Former Trump chief of staff Mark Meadows handed over a trove of pre-Jan. 6 documentation. It’s damning stuff
The House Select Committee to Investigate the Jan. 6 Attack on the Capitol has obtained a trove of electronic messages from former Trump Chief of Staff Mark Meadows, including an email referring to a PowerPoint suggesting Trump could declare a national security emergency in order to delay the certification of the results of the 2020 election.
The revelation is the latest indication that Trump and his inner circle, including his allies in Congress, were very actively and very aggressively trying to overturn the results of the election, which Trump lost handily.
The PowerPoint presentation, which spanned 38 pages and was titled “Election fraud, Foreign Interference & Options for 6 JAN,” was part of an email sent on Jan. 5, the day before the attack on the Capitol. The email pertained to a briefing that was to be provided “on the hill.” Hugo Lowell of The Guardian tweeted slides from the presentation on Thursday detailing a conspiracy theory-laden plan for Vice President Pence to install Republican electors in states “where fraud occurred,” and for Trump to declare a national emergency and for all electronic voting to be rendered invalid, citing foreign “control” of electronic voting systems.
In the 13 months since the election, no evidence has emerged that foreign entities influenced the election, or that any significant fraud occurred.
Latest: Trump White House chief Mark Meadows turned over to Jan. 6 committee an email that referred to a PowerPoint calling for Trump to declare a NatSec emergency and have VP Pence delay Biden’s certification pic.twitter.com/D2wgLS6AoD
— Hugo Lowell (@hugolowell) December 9, 2021
George Terwilliger, an attorney for Meadows, said on Friday that Meadows provided the committee with PowerPoint because he simply received it in an email. “We produced the document because it wasn’t privileged,” he said, according to The New York Times.
The committee noted in a letter on Wednesday that Meadows had provided text messages in which he discussed a “highly controversial” plan to overturn the election results by appointing alternate electors in certain states. “I love it,” Meadows replied to the idea, which was sent to him by a lawmaker. Meadows discussed the same plan, which was described as a “direct and collateral attack,” in a separate email. The letter referenced the PowerPoint presentation, as well, but did not provide details of its contents.
The letter sent on Wednesday, which was addressed to Meadows’ attorney, explained that the committee had “no choice” but to move to hold Meadows in contempt of Congress for his refusal to comply with his subpoena. How, if Meadows is refusing to comply, did the committee get ahold of all of these damning documents from the former chief of staff? Meadows last week reached an agreement to cooperate, turned over the material, and then earlier this week changed his mind and is now stonewalling the committee. He’s now suing the committee in an attempt to block his subpoena.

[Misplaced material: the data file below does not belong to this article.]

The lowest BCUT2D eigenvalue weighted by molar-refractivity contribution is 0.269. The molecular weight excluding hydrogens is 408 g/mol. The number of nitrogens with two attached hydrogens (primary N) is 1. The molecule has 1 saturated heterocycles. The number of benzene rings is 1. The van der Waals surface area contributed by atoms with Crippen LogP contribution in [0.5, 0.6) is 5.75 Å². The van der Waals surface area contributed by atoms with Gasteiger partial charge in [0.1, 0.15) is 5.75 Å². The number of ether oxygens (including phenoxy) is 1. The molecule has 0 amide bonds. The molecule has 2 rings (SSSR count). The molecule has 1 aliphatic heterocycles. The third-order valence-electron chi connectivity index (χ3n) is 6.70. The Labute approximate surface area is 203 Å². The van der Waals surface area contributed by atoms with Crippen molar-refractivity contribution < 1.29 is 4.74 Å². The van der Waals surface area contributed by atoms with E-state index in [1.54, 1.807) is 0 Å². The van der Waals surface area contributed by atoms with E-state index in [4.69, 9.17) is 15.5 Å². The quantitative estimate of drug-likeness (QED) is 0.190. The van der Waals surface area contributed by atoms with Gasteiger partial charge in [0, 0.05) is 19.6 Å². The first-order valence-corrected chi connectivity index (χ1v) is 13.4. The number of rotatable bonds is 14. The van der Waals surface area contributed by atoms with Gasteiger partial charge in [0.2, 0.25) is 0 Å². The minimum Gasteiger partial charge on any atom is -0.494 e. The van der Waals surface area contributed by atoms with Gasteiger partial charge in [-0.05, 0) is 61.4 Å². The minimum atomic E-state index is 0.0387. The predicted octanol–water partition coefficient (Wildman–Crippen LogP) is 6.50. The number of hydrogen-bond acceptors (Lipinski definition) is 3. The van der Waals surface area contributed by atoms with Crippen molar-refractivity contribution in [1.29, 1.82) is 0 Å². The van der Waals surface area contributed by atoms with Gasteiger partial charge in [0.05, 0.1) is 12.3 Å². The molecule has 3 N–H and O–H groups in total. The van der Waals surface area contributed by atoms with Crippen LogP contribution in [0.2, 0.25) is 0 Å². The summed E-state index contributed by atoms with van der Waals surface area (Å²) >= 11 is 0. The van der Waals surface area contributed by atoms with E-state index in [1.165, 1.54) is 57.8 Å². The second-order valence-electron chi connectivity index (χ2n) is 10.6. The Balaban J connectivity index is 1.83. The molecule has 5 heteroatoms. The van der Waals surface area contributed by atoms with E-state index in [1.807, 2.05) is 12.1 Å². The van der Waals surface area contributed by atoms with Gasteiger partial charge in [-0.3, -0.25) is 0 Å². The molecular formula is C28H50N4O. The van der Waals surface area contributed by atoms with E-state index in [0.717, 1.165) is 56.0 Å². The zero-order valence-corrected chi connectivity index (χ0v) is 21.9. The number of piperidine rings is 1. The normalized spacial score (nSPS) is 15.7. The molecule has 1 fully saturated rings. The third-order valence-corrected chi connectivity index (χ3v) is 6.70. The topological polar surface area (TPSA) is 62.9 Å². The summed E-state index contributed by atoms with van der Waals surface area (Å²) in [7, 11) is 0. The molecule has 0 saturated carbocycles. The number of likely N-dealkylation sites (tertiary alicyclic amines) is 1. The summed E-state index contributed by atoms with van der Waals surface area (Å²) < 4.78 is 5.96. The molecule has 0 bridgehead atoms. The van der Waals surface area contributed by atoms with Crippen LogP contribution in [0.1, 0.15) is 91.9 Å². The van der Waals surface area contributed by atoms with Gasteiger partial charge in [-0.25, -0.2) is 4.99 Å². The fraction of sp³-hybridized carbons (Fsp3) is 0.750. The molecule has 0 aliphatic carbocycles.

It’s unclear what exactly inspired the reversal. Meadows says the committee was not respecting his claims of executive privilege, to which Chairman Bennie Thompson (D-Miss.) said the committee “tried repeatedly to identify with specificity the areas of inquiry” were subject to privilege, but Meadows wouldn’t cooperate. It’s also possible that Meadows decided to buck the committee after reports began to circulate that Trump was pissed at him for revealing a bunch of damning information about how the White House covered up details of Trump’s bout with Covid last year. It’s also possible that Meadows just isn’t very bright.
Regardless, the committee is now in possession of a trove of his documents indicating the extent of Trumpworld’s very real efforts to overturn the election results, efforts that culminated in a throng of supporters storming the Capitol in a violent attack that resulted in five deaths and dozens of injured police officers.
The material turned over by Meadows may be the tip of the iceberg. Committee Vice Chair Liz Cheney (R-Wyo.) said last week that the committee is preparing to hold “several weeks” worth of public hearings that will tell the story of the riot at the Capitol in “vivid color.” She added on Thursday that the committee has met with nearly 300 witnesses, that it is conducting multiple depositions and interviews every week, and that it expects a ruling imminently on whether it can obtain Trump’s White House documents. “The investigation is firing on all cylinders,” she wrote.
Hours after Cheney teased an upcoming ruling on Trump’s executive privilege claim, the D.C. Circuit Court of Appeals struck it down.
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